I’ll never forget what my dad told me the day after I became engaged to be married. He said, “Look at his father. That’s what you will have.” And I remember thinking to myself, that’s perfectly ok with me. And 34 years later into our crazy and glorious married life, I look across the room and see him sitting in the recliner and what do I see? I see his father and I smile.
It can be frustrating at times to still live with those “other people”, but when I see my mother in my daughter’s eyes, when I see my son working with his hands on his farm or when I see a bowl of Aunt Pat’s macaroni salad on the table, it warms my heart. To think that those “other people” are still here and are never going away. I am reminded how very blessed we are; this bunch who all really do look alike.
I am absolutely convinced that my ancestors are all behind me and now also behind my children. Just be still, watch and listen. We all are the result of the love of thousands that have gone on before us. They will always be with us, we can’t escape it. Take a moment, look at your family and I guarantee you will see the generations that have gone on before you, right there just looking right back at you.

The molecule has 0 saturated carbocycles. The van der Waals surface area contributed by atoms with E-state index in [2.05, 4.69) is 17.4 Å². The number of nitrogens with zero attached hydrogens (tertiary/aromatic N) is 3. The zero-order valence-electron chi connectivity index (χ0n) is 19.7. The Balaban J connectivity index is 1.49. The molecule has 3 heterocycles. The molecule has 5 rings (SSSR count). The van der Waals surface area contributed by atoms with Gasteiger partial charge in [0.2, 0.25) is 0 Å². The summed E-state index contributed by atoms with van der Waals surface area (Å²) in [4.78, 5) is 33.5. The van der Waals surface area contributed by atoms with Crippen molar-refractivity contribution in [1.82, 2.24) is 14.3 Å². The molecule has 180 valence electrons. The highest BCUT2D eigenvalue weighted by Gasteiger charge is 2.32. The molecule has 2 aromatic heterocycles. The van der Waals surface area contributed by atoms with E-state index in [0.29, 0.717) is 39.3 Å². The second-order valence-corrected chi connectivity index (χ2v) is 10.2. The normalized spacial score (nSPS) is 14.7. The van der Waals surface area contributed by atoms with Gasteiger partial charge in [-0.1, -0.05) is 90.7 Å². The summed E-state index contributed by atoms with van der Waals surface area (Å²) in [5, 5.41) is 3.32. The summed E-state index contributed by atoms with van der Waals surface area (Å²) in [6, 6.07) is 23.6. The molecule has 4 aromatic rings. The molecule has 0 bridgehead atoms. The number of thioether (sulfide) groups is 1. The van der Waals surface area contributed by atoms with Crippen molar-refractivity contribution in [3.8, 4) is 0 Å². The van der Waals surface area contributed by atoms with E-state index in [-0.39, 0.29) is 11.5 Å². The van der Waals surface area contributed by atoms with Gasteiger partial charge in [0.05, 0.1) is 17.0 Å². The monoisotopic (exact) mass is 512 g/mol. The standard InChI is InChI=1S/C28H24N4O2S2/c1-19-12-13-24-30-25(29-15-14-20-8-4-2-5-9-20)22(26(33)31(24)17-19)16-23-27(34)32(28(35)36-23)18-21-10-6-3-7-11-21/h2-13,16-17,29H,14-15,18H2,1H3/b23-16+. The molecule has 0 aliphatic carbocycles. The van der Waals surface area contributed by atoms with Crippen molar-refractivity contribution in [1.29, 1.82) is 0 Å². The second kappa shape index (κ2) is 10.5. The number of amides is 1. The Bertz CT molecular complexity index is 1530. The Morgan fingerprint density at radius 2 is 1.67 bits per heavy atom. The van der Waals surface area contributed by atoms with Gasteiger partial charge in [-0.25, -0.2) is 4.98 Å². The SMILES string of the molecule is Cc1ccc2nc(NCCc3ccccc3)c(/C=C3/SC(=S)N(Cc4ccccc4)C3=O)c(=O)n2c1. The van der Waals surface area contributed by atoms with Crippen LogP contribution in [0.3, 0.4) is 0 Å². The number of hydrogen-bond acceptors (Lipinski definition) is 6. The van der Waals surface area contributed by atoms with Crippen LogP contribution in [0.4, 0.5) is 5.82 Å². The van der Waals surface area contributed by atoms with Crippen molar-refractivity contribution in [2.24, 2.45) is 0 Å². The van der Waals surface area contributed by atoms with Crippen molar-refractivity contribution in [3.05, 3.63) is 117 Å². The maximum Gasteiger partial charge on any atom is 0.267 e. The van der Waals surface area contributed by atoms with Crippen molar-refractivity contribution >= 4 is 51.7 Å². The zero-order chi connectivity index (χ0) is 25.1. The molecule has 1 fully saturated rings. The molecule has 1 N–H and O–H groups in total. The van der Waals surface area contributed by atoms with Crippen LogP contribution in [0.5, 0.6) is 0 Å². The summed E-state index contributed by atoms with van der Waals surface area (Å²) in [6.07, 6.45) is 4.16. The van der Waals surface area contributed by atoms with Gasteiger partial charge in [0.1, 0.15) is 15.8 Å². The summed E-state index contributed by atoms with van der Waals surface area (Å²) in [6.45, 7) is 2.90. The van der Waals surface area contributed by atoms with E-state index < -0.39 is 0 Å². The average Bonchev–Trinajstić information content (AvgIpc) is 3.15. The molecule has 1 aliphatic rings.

Yes, at time my family drives me crazy. But when I take a moment and really try to comprehend that no matter what comes our way in life, my parents, aunts, uncles, grandparents, and even great grandparents with all their wonderfulness, craziness, strength and beauty will always be here, to live on and continue to be present in this amazing world for ever more; it just makes me smile. They will always be here to bless this world with their gifts; passing them on and on until….. We are truly blessed by this miracle of living with our family no matter where life takes us.
You’re in for a treat! Here’s Aunt Pat’s Macaroni Salad recipe. I apologize that I don’t have exact amounts for most of the ingredients. I’d share them if I had them, but it’s a genetics thing; tough to share in a blog.
Help Us Be Nice, Amen!
Aunt Pat’s Macaroni Salad
16 oz box of pasta, cooked and drained
cooked shrimp, chopped
cucumber, peeled and chopped
Italian Salad Dressing
In large bowl, mix cooked pasta, cooked shrimp, and cucumber. In separate small bowl, mix together some Miracle Whip and any Italian Salad Dressing. Proportions are to taste. Add dressing mix to pasta. Top with sliced radishes.